Six different companies, including Nissan, Qualcomm, Ericsson, OKI, Continental, and NTT DOCOMO, INC have now announced plans to jointly conduct Cellular Vehicle-to-Everything (C-V2X) trials over the course of 2018, with the goal of showing the benefits of the technology as its defined by 3GPP Release 14 specifications. The term C-V2X is fairly self-explanatory but for those who may not know, the technologies involved will eventually allow a given vehicle the ability to send and receive information with others on the road, which will be particularly useful with autonomous vehicles. In the meantime, these trials are set up to show and test the range, latency, and reliability of C-V2X in the 5GHz band of the spectrum. Beyond that, the group hopes to demonstrate the benefits of network-based communications using LTE-A and validate both network types for C-V2X use. Finally, it will give the companies involved in the trial the opportunity to provide feedback to 3GPP so that adjustments to standards can be made if needed.
With regard to the technology itself, and as alluded to above, Qualcomm says C-V2X provides "non-line-of-sight" awareness thanks to its cloud capabilities. It is meant to complement the onboard array of radar, lidar, and camera sensors already commonly being used to guide self-driving vehicles. Although it is built on cellular technologies, C-V2X doesn't rely on cellular networks – which may represent a safety issue if that network were to go down or to be hacked – instead relying on shorter range transmissions. Use cases for the cellular technology in question will include tests of Vehicle-to-Vehicle, Vehicle-to-Infrastructure, and Vehicle-to-Pedestrian (V2P) communications. The first two use cases are relatively straightforward, but V2P may require some explanation. In addition to giving the vehicle the ability to talk with other vehicles, the roadway, and traffic lights, C-V2X could also connect with pedestrians through the technologies they are carrying with them. An example of how that might be useful can be illustrated with a scenario where a pedestrian with a smartphone in their pocket walks out into the road from behind another object. Through V2P, a smart car's systems or an A.I.-based driver could feasibly recognize the situation in advance to the pedestrian entering the roadway and begin applying the brakes earlier, preventing an accident. Meanwhile, since cellular networks could still be used to access the cloud for various purposes under most circumstances, tests will also be performed Vehicle-to-Network.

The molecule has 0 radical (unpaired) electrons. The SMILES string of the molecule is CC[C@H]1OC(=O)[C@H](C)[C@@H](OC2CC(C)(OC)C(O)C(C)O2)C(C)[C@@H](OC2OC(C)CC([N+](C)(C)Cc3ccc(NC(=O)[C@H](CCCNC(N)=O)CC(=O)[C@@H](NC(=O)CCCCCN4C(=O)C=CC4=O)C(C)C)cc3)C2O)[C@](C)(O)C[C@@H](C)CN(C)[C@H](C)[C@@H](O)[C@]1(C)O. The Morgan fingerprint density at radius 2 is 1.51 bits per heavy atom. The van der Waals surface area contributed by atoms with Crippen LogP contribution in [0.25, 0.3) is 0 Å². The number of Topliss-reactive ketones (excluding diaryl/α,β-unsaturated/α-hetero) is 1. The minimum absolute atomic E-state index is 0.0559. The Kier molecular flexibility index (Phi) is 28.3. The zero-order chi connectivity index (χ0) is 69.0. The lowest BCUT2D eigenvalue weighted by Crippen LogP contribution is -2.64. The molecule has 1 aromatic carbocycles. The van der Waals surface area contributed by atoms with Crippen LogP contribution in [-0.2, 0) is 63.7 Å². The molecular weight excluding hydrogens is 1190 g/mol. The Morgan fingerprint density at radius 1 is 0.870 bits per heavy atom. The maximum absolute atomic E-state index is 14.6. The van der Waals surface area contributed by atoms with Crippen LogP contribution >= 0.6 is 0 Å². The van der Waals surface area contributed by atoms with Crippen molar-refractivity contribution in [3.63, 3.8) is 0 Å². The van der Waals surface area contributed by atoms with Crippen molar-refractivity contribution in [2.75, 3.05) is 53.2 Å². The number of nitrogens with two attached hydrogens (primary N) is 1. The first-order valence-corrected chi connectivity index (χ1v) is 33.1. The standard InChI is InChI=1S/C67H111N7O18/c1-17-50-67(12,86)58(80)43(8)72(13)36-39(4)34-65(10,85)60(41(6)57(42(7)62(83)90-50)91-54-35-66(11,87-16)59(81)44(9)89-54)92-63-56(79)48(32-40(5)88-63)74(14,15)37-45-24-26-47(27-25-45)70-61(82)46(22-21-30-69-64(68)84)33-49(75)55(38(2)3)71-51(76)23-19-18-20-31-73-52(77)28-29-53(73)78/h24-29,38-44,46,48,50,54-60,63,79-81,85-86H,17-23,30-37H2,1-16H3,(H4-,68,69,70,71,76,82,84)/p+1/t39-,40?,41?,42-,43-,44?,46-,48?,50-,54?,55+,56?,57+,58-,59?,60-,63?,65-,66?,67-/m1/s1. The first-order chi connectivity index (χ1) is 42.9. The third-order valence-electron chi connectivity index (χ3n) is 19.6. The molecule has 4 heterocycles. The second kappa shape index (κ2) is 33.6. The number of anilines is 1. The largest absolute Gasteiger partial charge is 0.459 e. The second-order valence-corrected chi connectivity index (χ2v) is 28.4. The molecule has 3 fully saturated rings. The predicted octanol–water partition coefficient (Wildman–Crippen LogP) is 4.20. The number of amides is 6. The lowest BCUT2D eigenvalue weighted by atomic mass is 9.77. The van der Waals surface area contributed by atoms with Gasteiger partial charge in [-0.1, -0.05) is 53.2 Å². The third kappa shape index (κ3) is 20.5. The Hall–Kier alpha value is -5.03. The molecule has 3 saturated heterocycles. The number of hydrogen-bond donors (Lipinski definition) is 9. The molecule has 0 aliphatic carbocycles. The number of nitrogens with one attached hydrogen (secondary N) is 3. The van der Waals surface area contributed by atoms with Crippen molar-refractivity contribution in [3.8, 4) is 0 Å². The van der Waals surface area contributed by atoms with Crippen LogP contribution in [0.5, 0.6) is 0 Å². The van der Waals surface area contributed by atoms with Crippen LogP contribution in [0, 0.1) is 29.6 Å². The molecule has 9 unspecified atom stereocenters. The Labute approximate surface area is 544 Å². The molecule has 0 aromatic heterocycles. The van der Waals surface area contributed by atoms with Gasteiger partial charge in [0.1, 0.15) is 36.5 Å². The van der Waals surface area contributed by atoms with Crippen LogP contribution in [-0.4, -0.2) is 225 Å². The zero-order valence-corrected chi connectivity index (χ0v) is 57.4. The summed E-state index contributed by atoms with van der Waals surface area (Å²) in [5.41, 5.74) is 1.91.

With regard to the companies themselves, each will, of course, be playing to its individual strengths as it pertains to the task at hand. Nissan will provide the vehicles for testing and will also be responsible for developing test scenarios, as well as setting performance indicators for validation or failure – just as it might if it were testing any of its vehicles for production. Meanwhile, Qualcomm's own reference design, based on its 9150 C-V2X chipsets, will be used by Continental to build out the connected car systems for integration into the cars. OKI will be responsible for the infrastructure-related side of communications, while Ericsson's experience with wide-area networks will be taken advantage of for Network testing. Finally, NTT DOCOMO will provide the network to be used for that test.